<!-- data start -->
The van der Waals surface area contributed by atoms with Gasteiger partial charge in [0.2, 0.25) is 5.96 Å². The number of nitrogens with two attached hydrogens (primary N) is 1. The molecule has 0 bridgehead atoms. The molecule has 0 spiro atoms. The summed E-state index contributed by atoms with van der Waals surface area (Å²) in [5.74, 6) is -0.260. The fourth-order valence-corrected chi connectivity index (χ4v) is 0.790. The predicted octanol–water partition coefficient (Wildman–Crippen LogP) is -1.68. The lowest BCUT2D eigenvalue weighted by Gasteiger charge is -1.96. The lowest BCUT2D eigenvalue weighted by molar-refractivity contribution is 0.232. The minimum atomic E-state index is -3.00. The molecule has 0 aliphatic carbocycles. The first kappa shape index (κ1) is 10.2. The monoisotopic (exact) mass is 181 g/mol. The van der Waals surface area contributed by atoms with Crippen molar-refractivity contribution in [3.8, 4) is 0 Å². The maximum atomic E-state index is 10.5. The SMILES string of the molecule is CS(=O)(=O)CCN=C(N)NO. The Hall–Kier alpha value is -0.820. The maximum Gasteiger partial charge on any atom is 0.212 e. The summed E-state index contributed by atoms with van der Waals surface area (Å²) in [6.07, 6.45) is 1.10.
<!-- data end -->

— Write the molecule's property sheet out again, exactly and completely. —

The van der Waals surface area contributed by atoms with Gasteiger partial charge in [0.2, 0.25) is 5.96 Å². The number of nitrogens with two attached hydrogens (primary N) is 1. The molecule has 0 bridgehead atoms. The molecule has 0 spiro atoms. The summed E-state index contributed by atoms with van der Waals surface area (Å²) in [5.74, 6) is -0.260. The fourth-order valence-corrected chi connectivity index (χ4v) is 0.790. The predicted octanol–water partition coefficient (Wildman–Crippen LogP) is -1.68. The lowest BCUT2D eigenvalue weighted by Gasteiger charge is -1.96. The lowest BCUT2D eigenvalue weighted by molar-refractivity contribution is 0.232. The minimum atomic E-state index is -3.00. The molecule has 0 aliphatic carbocycles. The first kappa shape index (κ1) is 10.2. The monoisotopic (exact) mass is 181 g/mol. The van der Waals surface area contributed by atoms with Crippen molar-refractivity contribution in [3.8, 4) is 0 Å². The maximum atomic E-state index is 10.5. The SMILES string of the molecule is CS(=O)(=O)CCN=C(N)NO. The Hall–Kier alpha value is -0.820. The maximum Gasteiger partial charge on any atom is 0.212 e. The summed E-state index contributed by atoms with van der Waals surface area (Å²) in [6.07, 6.45) is 1.10.